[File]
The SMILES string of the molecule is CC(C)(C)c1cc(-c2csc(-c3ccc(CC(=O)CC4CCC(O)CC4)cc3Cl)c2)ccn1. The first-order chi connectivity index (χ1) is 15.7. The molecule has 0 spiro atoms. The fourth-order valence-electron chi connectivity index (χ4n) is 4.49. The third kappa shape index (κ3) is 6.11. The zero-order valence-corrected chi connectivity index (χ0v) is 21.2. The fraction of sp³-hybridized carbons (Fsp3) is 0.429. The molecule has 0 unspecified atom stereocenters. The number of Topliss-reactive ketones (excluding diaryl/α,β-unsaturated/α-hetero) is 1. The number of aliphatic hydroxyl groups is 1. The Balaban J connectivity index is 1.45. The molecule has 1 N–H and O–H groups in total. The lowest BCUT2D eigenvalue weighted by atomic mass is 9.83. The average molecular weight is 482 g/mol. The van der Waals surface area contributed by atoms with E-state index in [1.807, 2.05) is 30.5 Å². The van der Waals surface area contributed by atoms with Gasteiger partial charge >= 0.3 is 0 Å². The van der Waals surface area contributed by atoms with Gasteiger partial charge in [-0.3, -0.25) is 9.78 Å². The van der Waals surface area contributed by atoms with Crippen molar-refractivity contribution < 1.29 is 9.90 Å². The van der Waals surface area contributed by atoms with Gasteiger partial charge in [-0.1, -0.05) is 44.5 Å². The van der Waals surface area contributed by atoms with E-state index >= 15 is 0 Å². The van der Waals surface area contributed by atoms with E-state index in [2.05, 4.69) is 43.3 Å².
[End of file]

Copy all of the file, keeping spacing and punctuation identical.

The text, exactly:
The SMILES string of the molecule is CC(C)(C)c1cc(-c2csc(-c3ccc(CC(=O)CC4CCC(O)CC4)cc3Cl)c2)ccn1. The first-order chi connectivity index (χ1) is 15.7. The molecule has 0 spiro atoms. The fourth-order valence-electron chi connectivity index (χ4n) is 4.49. The third kappa shape index (κ3) is 6.11. The zero-order valence-corrected chi connectivity index (χ0v) is 21.2. The fraction of sp³-hybridized carbons (Fsp3) is 0.429. The molecule has 0 unspecified atom stereocenters. The number of Topliss-reactive ketones (excluding diaryl/α,β-unsaturated/α-hetero) is 1. The number of aliphatic hydroxyl groups is 1. The Balaban J connectivity index is 1.45. The molecule has 1 N–H and O–H groups in total. The lowest BCUT2D eigenvalue weighted by atomic mass is 9.83. The average molecular weight is 482 g/mol. The van der Waals surface area contributed by atoms with E-state index in [1.807, 2.05) is 30.5 Å². The van der Waals surface area contributed by atoms with Gasteiger partial charge >= 0.3 is 0 Å². The van der Waals surface area contributed by atoms with Gasteiger partial charge in [-0.3, -0.25) is 9.78 Å². The van der Waals surface area contributed by atoms with Crippen molar-refractivity contribution < 1.29 is 9.90 Å². The van der Waals surface area contributed by atoms with Gasteiger partial charge in [-0.1, -0.05) is 44.5 Å². The van der Waals surface area contributed by atoms with E-state index >= 15 is 0 Å². The van der Waals surface area contributed by atoms with E-state index in [2.05, 4.69) is 43.3 Å².